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What is Cystic fibrosis?
Cystic fibrosis is a genetic disease- meaning you are born with it. It causes very bad lung infections (like pneumonia) and sometimes problems with other organs like the liver and sinuses.
In people with CF, a defective gene causes a thick, buildup of mucus in the lungs, pancreas and other organs. In the lungs, the mucus clogs the airways and traps bacteria leading to infections, extensive lung damage and eventually, respiratory failure. In the pancreas, the mucus prevents the release of digestive enzymes that allow the body to break down food and absorb vital nutrients. People with CF can have a variety of symptoms, including:
- Very salty-tasting skin
- Persistent coughing, at times with phlegm
- Frequent lung infections including pneumonia or bronchitis
- Wheezing or shortness of breath
- Poor growth or weight gain in spite of a good appetite (most of us are skinny people).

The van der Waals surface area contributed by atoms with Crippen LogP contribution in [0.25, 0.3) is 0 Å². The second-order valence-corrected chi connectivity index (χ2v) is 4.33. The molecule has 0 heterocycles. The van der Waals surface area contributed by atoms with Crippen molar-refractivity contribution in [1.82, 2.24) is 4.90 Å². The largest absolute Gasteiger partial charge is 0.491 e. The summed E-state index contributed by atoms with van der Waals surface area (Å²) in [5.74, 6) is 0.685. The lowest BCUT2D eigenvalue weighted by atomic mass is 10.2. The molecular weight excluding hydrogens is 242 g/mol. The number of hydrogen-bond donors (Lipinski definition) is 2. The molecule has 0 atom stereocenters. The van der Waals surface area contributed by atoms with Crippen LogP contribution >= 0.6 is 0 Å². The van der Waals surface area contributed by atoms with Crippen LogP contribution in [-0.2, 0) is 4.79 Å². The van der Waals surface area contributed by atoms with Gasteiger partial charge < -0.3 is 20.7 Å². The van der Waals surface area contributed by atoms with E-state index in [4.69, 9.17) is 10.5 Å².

In my case, lungs, liver and kidney were affected.
I ended up receiving a double (both) lungs and liver transplant (at the same time) for a deceased donor, in May of 2009, I was 27 years old. This happened at the “Cleveland Clinic” in Cleveland, Ohio. I needed to go to a special hospital that specialized in “multiple organ” transplants.
Then, in May 2015, I received a kidney transplant from my husband, Troy. This was a “living donor” transplant, because humans are born with 2 kidneys (almost always) and only need 1 to live a normal life. Troy gave me one of his and he is doing fine with the one he has left. :)